A variation of this process is for the digital image data to reside solely with the CAA and once the validation requestor electronically requests credit approval encoded image data is transmitted to the validation requestor which can be displayed on a small monitor. The validation requestor then visually determines if the person presenting the transaction card matches the image displayed on the monitor. This would reduce the information storage requirements on the magnetic stripe, but would increase the volume of data exchange. Again, the data transmission needed would take approximately 3 seconds using a standard 2400 baud modem. This approach is also useful in the situation where the image information has been corrupted due to such factors as the magnetic stripe coming in close contact to a magnetic source. However, in this case an alternative data compression method is preferred in order to prevent coded data from being improperly intercepted and used for fraudulent purposes.
The advantage of this approach is that information concerning the validity of a transaction card is multiply validated, at the point of sale and at a remote and trusted site. Moreover, for the credit to be approved, the same image information would have to be held by both the CAA and the transaction card holder. The algorithm to validate the card would be only held by the validation requestor and the CAA. Also, a facsimile of the transaction card holder appearing for the validation requestor to corroborate the validation by the CAA would also present another deterrent to the fraudulent use of transaction cards. If the image data is modified by a transaction card fraud, then the information used by the pre-approval algorithm would be different than the data available to the CAA and the preapproval algorithm would produce a different result, invalidating the card. Moreover, since the algorithm code is used randomly among validation requestors, attempting to circumvent the algorithm by a clever re-encoding would also be thwarted, making fraudulent charges much more difficult. Also, knowledge that bearers of fraudulent cards would have their images captured will also be a deterrent, much like video cameras in banks.
The cost of this method is recovered by the reduction of fraudulent charges being made upon transaction cards. Since this cost is borne by the CAA, the savings that result, immediately become assets of the CAA.
The cost of producing the card in order to have the visual validation is approximately half of the cost to manufacture the Photocard.
Another advantage is that the cardholder will not be required to carry any additional information, such as a PIN number to corroborate the validity of the card. This will make acceptance of the card easier, as the validation comes with no significant inconvenience to the consumer.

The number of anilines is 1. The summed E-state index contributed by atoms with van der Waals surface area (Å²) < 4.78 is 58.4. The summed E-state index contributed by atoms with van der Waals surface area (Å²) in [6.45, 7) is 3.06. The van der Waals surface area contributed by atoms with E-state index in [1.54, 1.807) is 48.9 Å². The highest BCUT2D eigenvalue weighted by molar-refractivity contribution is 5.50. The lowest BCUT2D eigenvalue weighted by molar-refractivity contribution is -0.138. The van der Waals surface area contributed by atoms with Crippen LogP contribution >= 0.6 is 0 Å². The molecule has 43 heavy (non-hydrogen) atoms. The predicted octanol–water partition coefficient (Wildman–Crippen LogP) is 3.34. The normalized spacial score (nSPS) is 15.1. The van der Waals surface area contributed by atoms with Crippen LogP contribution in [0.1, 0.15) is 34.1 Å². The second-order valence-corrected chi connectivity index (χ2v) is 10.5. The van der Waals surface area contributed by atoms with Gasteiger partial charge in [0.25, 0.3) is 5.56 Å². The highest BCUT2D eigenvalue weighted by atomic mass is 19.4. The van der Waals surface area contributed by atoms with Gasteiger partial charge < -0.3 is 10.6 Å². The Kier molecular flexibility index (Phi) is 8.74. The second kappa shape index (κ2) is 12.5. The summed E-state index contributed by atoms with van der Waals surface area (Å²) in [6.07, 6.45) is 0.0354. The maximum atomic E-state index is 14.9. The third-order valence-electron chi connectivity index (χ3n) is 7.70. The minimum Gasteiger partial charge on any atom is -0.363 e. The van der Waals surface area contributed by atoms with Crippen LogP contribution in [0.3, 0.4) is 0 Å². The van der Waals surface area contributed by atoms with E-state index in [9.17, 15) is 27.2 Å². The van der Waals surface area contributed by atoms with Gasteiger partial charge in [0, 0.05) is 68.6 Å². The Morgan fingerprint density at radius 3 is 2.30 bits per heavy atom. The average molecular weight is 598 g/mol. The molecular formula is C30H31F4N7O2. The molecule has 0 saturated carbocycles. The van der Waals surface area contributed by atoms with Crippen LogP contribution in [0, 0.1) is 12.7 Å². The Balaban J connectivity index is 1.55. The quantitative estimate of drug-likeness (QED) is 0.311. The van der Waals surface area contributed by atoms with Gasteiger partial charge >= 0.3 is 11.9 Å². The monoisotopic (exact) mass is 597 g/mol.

The equipment necessary to perform this check will not be significantly different that currently in place.
While there has been shown what are considered to be the preferred embodiments of the invention, it will be manifest that many changes and modifications may be made therein without departing from the essential spirit of the invention. It is intended, in the annexed claims, to cover all such changes and modifications as may fall within the true scope of the invention.
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|EP1018712A1||24 Nov 1999||12 Jul 2000||Eastman Kodak Company||Method and apparatus for transaction card security utilizing embedded image data|
|EP1128249A2 *||16 Aug 2000||29 Aug 2001||Hitachi, Ltd.||Method and system for electronic authentication|
|WO2000062214A1 *||6 Apr 2000||19 Oct 2000||Arie Berlin||Credit card security technique|
|U.S. Classification||713/186, 380/54, 705/67|
|International Classification||G06Q20/40, G06Q20/34, G06Q20/36, G07C9/00, G07F7/10|
|Cooperative Classification||G07C9/00079, G06Q20/341, G07F7/1008, G06Q20/40145, G06Q20/3674, G07F7/10|
|European Classification||G06Q20/40145, G06Q20/341, G06Q20/3674, G07F7/10, G07C9/00B6D2, G07F7/10D|
|26 Oct 1993||AS||Assignment|
Owner name: EASTMAN KODAK COMPANY, NEW YORK
Free format text: ASSIGNMENT OF ASSIGNORS INTEREST;ASSIGNORS:RAY, LAWRENCE A.;ELLSON, RICHARD N.;REEL/FRAME:006786/0304
Effective date: 19931026
|30 Dec 1998||FPAY||Fee payment|
Year of fee payment: 4
|30 Dec 2002||FPAY||Fee payment|
Year of fee payment: 8
|18 Dec 2006||FPAY||Fee payment|
Year of fee payment: 12
|21 Feb 2012||AS||Assignment|
Owner name: CITICORP NORTH AMERICA, INC., AS AGENT, NEW YORK
Free format text: SECURITY INTEREST;ASSIGNORS:EASTMAN KODAK COMPANY;PAKON, INC.;REEL/FRAME:028201/0420
Effective date: 20120215